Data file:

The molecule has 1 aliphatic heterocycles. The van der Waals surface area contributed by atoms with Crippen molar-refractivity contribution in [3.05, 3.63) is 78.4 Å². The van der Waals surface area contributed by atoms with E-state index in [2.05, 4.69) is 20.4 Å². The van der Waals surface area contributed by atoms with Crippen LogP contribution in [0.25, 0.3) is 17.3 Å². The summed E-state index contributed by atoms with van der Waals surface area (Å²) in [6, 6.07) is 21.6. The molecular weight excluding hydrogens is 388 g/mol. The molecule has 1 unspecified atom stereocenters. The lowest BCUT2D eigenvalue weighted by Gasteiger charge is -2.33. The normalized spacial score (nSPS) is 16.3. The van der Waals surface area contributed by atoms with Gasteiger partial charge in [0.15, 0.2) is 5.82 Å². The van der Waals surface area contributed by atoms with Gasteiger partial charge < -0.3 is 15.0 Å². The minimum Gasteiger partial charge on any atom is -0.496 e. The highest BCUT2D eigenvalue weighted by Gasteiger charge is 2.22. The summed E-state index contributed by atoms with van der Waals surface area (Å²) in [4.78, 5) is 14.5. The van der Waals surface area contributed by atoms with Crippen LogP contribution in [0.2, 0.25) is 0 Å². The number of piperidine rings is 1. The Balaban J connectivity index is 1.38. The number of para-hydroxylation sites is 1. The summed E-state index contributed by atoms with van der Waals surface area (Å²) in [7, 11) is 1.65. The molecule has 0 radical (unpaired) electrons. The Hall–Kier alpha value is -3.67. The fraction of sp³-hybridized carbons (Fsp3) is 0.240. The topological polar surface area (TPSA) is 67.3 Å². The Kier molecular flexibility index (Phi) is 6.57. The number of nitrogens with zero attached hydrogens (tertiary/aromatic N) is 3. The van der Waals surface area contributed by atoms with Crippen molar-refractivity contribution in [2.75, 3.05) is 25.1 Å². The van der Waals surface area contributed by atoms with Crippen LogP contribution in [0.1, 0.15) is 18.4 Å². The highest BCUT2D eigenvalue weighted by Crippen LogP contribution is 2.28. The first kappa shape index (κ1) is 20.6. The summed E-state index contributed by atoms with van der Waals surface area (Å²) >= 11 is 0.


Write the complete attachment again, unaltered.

The molecule has 1 aliphatic heterocycles. The van der Waals surface area contributed by atoms with Crippen molar-refractivity contribution in [3.05, 3.63) is 78.4 Å². The van der Waals surface area contributed by atoms with E-state index in [2.05, 4.69) is 20.4 Å². The van der Waals surface area contributed by atoms with Crippen LogP contribution in [0.25, 0.3) is 17.3 Å². The summed E-state index contributed by atoms with van der Waals surface area (Å²) in [6, 6.07) is 21.6. The molecular weight excluding hydrogens is 388 g/mol. The molecule has 1 unspecified atom stereocenters. The lowest BCUT2D eigenvalue weighted by Gasteiger charge is -2.33. The normalized spacial score (nSPS) is 16.3. The van der Waals surface area contributed by atoms with Gasteiger partial charge in [0.15, 0.2) is 5.82 Å². The van der Waals surface area contributed by atoms with Gasteiger partial charge < -0.3 is 15.0 Å². The minimum Gasteiger partial charge on any atom is -0.496 e. The highest BCUT2D eigenvalue weighted by Gasteiger charge is 2.22. The summed E-state index contributed by atoms with van der Waals surface area (Å²) in [4.78, 5) is 14.5. The van der Waals surface area contributed by atoms with Crippen LogP contribution in [0.2, 0.25) is 0 Å². The number of piperidine rings is 1. The Balaban J connectivity index is 1.38. The number of para-hydroxylation sites is 1. The summed E-state index contributed by atoms with van der Waals surface area (Å²) in [7, 11) is 1.65. The molecule has 0 radical (unpaired) electrons. The Hall–Kier alpha value is -3.67. The fraction of sp³-hybridized carbons (Fsp3) is 0.240. The topological polar surface area (TPSA) is 67.3 Å². The Kier molecular flexibility index (Phi) is 6.57. The number of nitrogens with zero attached hydrogens (tertiary/aromatic N) is 3. The van der Waals surface area contributed by atoms with Crippen molar-refractivity contribution in [2.75, 3.05) is 25.1 Å². The van der Waals surface area contributed by atoms with Crippen LogP contribution in [0.1, 0.15) is 18.4 Å². The highest BCUT2D eigenvalue weighted by Crippen LogP contribution is 2.28. The first kappa shape index (κ1) is 20.6. The summed E-state index contributed by atoms with van der Waals surface area (Å²) >= 11 is 0.